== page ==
Records of the original reports on customers' premises, mentioned earlier, give particulars of any peculiarities or any special features of the loads. These are on permanent file in the traffic office and the clerk making out the CMI will have a quick reference file on hand so that it is possible to give instructions to the driver if it is desirable to take with him corner boards, strawpads, extra sheets, or other items that may be required to ensure that the work proceeds without any hitch.
Each terminal has a permitted period for which containers may stand for the purpose of loading or unloading on customers' premises and after which detention charges may be raised. Should there be serious delays which make it obvious that he will not be returning within the scheduled time, the driver of a Freightliner collection unit will contact the terminal so that his work can be re-programmed.
Normally, Freightliner containers do not leave the semi-trailer but where loading is likely to be a lengthy process arrangements can be made with the customer for the container to be left at the premises for perhaps a complete day, meanwhile the valuable semi-trailer unit can continue with other duties.
In the course of a five-day week Garston handles an average of 1200 loaded containers, received and forwarded, giving a total of some 2400 movements there during this period.
Freightliners Ltd carried its one-millionth loaded container last May. A spokesman for the organization said that while it took 3+ years to reach the half-million mark the second half-million had been carried in little more than 12 months.
Freightliners' first service was between London and Glasgow in 1965. The facilities expanded rapidly and now 23 terminals connected by 142 services on 61 rail routes serve the principal industrial and port areas. At present upwards of 10,000 containers pass between these points each week. The continuing growth of domestic business is expected to march in step with increasing overseas container traffic to and from the ports.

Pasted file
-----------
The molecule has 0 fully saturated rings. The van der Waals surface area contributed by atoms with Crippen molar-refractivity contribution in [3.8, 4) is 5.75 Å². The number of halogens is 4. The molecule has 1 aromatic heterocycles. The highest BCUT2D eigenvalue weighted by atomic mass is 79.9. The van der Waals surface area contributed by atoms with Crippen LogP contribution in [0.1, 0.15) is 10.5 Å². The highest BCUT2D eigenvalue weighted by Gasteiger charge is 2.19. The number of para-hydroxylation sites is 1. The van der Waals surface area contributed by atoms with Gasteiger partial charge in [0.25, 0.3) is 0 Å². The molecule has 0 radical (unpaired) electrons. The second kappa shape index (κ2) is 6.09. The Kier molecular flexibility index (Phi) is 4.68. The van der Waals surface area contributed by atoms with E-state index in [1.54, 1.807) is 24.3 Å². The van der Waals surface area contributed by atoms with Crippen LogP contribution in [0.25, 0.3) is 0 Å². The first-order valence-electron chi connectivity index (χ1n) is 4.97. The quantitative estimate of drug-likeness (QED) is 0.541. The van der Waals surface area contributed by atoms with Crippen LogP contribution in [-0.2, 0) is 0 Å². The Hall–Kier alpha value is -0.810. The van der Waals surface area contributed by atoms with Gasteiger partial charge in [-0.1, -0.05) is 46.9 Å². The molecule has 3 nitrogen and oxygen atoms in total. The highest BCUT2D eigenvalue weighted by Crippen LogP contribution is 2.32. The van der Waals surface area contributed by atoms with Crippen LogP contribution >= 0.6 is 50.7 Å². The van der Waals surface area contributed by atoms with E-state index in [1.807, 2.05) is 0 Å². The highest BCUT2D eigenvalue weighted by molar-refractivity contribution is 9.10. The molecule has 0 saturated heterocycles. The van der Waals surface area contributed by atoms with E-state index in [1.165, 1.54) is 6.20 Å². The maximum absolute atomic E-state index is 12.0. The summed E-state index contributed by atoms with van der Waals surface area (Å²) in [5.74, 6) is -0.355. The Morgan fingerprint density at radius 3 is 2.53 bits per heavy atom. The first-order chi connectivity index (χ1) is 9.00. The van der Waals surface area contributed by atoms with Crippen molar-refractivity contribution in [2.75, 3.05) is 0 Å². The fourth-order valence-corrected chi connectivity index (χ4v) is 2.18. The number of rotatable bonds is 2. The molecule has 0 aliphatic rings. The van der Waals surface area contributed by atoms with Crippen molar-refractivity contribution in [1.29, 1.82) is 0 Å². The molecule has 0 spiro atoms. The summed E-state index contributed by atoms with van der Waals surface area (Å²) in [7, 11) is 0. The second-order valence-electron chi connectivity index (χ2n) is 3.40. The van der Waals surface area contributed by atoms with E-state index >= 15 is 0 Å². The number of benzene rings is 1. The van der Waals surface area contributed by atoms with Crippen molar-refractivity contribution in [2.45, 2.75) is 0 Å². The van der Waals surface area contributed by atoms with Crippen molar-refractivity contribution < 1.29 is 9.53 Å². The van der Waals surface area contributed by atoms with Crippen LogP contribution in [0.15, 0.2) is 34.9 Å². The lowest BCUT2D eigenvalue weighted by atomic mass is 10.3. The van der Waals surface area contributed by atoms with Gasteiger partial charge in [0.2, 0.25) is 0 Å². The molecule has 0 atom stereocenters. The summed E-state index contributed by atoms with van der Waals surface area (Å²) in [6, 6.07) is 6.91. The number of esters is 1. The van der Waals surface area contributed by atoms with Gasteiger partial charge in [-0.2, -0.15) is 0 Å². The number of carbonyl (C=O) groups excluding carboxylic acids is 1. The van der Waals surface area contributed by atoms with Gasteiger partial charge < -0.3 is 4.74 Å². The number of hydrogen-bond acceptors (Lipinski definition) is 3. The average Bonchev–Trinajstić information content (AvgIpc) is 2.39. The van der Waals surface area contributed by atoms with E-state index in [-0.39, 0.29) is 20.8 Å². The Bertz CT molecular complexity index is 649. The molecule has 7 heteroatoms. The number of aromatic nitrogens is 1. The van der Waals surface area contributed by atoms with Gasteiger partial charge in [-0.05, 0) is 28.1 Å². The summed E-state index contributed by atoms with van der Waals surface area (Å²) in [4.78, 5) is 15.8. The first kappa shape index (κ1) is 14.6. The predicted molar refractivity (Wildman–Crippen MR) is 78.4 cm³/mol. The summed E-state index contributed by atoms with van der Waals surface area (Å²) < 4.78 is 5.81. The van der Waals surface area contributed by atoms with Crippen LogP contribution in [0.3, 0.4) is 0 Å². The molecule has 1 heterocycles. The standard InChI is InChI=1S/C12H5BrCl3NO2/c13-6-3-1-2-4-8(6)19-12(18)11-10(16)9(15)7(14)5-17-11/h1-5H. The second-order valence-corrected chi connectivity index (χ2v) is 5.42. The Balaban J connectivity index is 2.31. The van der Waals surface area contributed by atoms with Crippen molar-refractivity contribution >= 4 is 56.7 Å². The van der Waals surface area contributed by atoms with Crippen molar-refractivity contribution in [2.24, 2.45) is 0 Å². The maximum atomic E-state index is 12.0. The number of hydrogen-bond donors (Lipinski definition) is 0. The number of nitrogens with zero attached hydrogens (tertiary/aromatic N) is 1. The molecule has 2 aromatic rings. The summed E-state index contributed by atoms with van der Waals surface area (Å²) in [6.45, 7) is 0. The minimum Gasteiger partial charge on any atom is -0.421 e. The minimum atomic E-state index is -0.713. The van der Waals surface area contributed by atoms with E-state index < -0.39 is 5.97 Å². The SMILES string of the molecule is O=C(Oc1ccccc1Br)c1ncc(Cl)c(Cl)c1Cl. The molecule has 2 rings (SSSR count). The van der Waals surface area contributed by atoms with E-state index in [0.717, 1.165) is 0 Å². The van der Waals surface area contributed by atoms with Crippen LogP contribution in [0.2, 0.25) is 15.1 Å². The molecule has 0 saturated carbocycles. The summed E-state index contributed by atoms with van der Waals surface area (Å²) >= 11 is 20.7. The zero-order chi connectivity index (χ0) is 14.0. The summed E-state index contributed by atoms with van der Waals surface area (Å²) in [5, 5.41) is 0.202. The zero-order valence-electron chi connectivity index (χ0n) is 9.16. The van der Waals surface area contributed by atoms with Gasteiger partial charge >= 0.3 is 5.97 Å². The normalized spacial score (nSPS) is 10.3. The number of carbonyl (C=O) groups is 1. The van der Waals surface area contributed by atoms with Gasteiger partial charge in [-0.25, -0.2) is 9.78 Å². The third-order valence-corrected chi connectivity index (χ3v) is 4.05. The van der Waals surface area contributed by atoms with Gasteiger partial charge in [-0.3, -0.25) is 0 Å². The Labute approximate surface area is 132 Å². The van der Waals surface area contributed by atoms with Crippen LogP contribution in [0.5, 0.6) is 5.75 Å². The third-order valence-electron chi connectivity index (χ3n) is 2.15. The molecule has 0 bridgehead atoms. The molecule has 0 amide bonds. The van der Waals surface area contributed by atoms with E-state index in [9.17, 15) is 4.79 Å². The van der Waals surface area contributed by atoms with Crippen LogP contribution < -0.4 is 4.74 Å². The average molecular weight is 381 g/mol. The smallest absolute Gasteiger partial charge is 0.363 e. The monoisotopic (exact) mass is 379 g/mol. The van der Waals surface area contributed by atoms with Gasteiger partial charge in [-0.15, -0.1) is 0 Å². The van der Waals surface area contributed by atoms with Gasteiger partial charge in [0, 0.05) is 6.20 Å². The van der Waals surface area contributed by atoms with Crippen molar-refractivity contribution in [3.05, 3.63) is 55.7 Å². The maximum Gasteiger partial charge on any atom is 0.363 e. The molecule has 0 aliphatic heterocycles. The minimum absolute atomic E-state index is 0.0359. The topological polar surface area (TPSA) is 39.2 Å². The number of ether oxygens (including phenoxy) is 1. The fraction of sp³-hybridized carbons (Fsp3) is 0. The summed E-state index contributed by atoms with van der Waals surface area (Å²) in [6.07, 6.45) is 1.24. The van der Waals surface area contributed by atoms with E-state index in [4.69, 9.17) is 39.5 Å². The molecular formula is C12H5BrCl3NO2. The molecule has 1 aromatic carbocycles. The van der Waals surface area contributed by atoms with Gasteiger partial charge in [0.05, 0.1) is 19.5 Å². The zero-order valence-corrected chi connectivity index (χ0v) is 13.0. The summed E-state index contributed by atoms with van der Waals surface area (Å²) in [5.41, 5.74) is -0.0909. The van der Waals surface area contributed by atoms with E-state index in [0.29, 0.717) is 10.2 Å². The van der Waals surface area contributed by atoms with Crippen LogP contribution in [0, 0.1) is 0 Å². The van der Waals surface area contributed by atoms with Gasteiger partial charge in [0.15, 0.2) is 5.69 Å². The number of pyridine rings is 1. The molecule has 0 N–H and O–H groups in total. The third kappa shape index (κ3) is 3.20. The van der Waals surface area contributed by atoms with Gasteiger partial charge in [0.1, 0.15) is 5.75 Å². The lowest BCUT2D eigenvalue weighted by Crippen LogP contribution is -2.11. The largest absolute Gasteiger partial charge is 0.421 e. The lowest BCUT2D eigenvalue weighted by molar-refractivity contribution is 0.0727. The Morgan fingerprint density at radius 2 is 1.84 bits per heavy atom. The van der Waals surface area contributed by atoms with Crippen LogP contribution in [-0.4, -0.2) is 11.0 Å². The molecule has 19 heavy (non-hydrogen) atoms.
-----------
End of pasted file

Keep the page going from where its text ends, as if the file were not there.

Earlier this year Freightliners Ltd decided to centralize and automate its revenue accounting. Two NCR500 computer systems were installed and their use will result in some changes to the system already described which necessitates operation by British Railways Board through about 20 accounting centres in the UK.
In the new system all these duties, such as automatic pricing of consignments, invoicing to customers, management information on terminals, customers and routes profitability, will be performed on the two magnetic ledger computers. The processing cycle will begin at the terminals with the receipt of a customer consignment note for each container. Expected to he about 2,500 a day initially, these notes may rise in total to 5.000 a day within two years.
Code numbers Endorsed with code numbers, these consignment notes will be received in batches each day at the centralized accounting offices in London. Data from them will be fed into the computers by punched paper tape. Invoices prepared by the two NCR500 machines will be sent to customers weekly, and reports showing revenue and sales information printed out weekly and monthly for executives at terminal, area and headquarters level.
The computers' operations are based on magnetic ledger cards containing information in normal type and on magnetic strips, thus providing the visible printed records to which Freightliner executives have been accustomed, together with computer-fast processing. Each configuration consists of a central processor of 800 words' storage capacity: an operator's control console and carriage printer; an automatic reader for the magnetic ledger cards; a paper tape punch and reader; and a strip paper tape reader.
A spokesman commented that management control would he helped in efficiency by the provision of information on revenue only a few days after the end of the weekly and monthly processing cycles.
NCR itself is using Freightliner facilities to transport some of its business equipment between the Dundee factories and the London distribution centre at Brent. Reductions in costs, transit times and packing (this latter item by up to 90 per cent) are some benefits claimed.